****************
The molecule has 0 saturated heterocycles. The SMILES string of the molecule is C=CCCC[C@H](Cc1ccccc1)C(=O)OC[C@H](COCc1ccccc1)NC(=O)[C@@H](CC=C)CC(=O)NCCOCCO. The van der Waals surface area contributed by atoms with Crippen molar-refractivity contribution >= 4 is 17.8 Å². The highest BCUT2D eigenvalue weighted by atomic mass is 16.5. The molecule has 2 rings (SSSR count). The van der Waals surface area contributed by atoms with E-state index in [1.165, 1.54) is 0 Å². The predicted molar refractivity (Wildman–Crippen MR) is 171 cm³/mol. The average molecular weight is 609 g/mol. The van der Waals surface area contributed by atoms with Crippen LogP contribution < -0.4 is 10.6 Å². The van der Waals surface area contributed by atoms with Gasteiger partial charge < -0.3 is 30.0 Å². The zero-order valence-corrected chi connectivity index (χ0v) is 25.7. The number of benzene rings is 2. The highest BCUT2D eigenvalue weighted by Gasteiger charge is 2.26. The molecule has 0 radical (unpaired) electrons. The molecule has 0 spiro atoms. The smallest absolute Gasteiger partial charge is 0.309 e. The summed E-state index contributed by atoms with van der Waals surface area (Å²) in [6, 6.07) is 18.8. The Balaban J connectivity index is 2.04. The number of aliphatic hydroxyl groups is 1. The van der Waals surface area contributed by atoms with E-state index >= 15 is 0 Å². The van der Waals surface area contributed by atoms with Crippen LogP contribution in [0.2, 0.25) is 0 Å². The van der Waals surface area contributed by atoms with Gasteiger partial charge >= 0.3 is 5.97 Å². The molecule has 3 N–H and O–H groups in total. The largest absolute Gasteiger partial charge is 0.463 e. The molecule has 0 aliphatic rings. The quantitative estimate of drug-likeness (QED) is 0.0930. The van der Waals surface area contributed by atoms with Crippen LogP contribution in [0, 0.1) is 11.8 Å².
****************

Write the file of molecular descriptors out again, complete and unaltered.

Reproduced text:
The molecule has 0 saturated heterocycles. The SMILES string of the molecule is C=CCCC[C@H](Cc1ccccc1)C(=O)OC[C@H](COCc1ccccc1)NC(=O)[C@@H](CC=C)CC(=O)NCCOCCO. The van der Waals surface area contributed by atoms with Crippen molar-refractivity contribution >= 4 is 17.8 Å². The highest BCUT2D eigenvalue weighted by atomic mass is 16.5. The molecule has 2 rings (SSSR count). The van der Waals surface area contributed by atoms with E-state index in [1.165, 1.54) is 0 Å². The predicted molar refractivity (Wildman–Crippen MR) is 171 cm³/mol. The average molecular weight is 609 g/mol. The van der Waals surface area contributed by atoms with Crippen LogP contribution < -0.4 is 10.6 Å². The van der Waals surface area contributed by atoms with Gasteiger partial charge < -0.3 is 30.0 Å². The zero-order valence-corrected chi connectivity index (χ0v) is 25.7. The number of benzene rings is 2. The highest BCUT2D eigenvalue weighted by Gasteiger charge is 2.26. The molecule has 0 radical (unpaired) electrons. The molecule has 0 spiro atoms. The smallest absolute Gasteiger partial charge is 0.309 e. The summed E-state index contributed by atoms with van der Waals surface area (Å²) in [6, 6.07) is 18.8. The Balaban J connectivity index is 2.04. The number of aliphatic hydroxyl groups is 1. The van der Waals surface area contributed by atoms with E-state index >= 15 is 0 Å². The van der Waals surface area contributed by atoms with Crippen LogP contribution in [0.2, 0.25) is 0 Å². The van der Waals surface area contributed by atoms with Gasteiger partial charge >= 0.3 is 5.97 Å². The molecule has 3 N–H and O–H groups in total. The largest absolute Gasteiger partial charge is 0.463 e. The molecule has 0 aliphatic rings. The quantitative estimate of drug-likeness (QED) is 0.0930. The van der Waals surface area contributed by atoms with Crippen LogP contribution in [0, 0.1) is 11.8 Å².